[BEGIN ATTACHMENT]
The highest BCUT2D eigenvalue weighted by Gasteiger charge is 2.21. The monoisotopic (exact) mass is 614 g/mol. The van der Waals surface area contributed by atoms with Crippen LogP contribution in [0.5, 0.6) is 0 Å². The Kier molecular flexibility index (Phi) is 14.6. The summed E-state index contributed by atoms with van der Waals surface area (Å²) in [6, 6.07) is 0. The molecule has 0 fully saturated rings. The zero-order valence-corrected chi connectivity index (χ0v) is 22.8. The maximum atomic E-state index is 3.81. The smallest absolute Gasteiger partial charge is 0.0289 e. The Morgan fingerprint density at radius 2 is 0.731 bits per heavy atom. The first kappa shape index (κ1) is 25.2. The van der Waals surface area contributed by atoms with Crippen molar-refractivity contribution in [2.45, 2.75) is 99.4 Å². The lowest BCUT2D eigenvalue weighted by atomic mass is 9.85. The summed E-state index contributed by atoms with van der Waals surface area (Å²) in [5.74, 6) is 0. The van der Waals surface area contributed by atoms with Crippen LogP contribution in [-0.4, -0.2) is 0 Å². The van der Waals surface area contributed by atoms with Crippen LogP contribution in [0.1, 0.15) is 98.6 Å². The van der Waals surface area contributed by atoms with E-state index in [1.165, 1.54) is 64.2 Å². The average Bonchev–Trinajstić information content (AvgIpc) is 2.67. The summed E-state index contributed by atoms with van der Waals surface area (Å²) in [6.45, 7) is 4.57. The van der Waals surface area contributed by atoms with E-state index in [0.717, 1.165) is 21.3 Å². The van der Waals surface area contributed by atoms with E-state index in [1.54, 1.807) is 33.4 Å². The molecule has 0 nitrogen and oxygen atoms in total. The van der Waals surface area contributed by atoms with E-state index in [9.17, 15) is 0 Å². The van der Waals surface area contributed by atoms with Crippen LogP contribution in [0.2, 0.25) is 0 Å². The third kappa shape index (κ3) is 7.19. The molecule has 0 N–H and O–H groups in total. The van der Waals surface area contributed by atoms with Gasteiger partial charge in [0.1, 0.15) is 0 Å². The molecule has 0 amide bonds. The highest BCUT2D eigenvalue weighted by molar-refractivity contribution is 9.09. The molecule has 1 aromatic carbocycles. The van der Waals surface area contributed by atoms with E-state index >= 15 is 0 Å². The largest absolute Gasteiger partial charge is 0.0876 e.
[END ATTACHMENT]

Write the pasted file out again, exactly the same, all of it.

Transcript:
The highest BCUT2D eigenvalue weighted by Gasteiger charge is 2.21. The monoisotopic (exact) mass is 614 g/mol. The van der Waals surface area contributed by atoms with Crippen LogP contribution in [0.5, 0.6) is 0 Å². The Kier molecular flexibility index (Phi) is 14.6. The summed E-state index contributed by atoms with van der Waals surface area (Å²) in [6, 6.07) is 0. The molecule has 0 fully saturated rings. The zero-order valence-corrected chi connectivity index (χ0v) is 22.8. The maximum atomic E-state index is 3.81. The smallest absolute Gasteiger partial charge is 0.0289 e. The Morgan fingerprint density at radius 2 is 0.731 bits per heavy atom. The first kappa shape index (κ1) is 25.2. The van der Waals surface area contributed by atoms with Crippen molar-refractivity contribution in [2.45, 2.75) is 99.4 Å². The lowest BCUT2D eigenvalue weighted by atomic mass is 9.85. The summed E-state index contributed by atoms with van der Waals surface area (Å²) in [5.74, 6) is 0. The van der Waals surface area contributed by atoms with Crippen LogP contribution in [-0.4, -0.2) is 0 Å². The van der Waals surface area contributed by atoms with Crippen LogP contribution in [0.1, 0.15) is 98.6 Å². The van der Waals surface area contributed by atoms with E-state index in [1.165, 1.54) is 64.2 Å². The average Bonchev–Trinajstić information content (AvgIpc) is 2.67. The summed E-state index contributed by atoms with van der Waals surface area (Å²) in [6.45, 7) is 4.57. The van der Waals surface area contributed by atoms with E-state index in [0.717, 1.165) is 21.3 Å². The van der Waals surface area contributed by atoms with E-state index in [1.54, 1.807) is 33.4 Å². The molecule has 0 nitrogen and oxygen atoms in total. The van der Waals surface area contributed by atoms with E-state index in [9.17, 15) is 0 Å². The van der Waals surface area contributed by atoms with Crippen LogP contribution in [0.2, 0.25) is 0 Å². The third kappa shape index (κ3) is 7.19. The molecule has 0 N–H and O–H groups in total. The van der Waals surface area contributed by atoms with Gasteiger partial charge in [0.1, 0.15) is 0 Å². The molecule has 0 amide bonds. The highest BCUT2D eigenvalue weighted by molar-refractivity contribution is 9.09. The molecule has 1 aromatic carbocycles. The van der Waals surface area contributed by atoms with E-state index >= 15 is 0 Å². The largest absolute Gasteiger partial charge is 0.0876 e.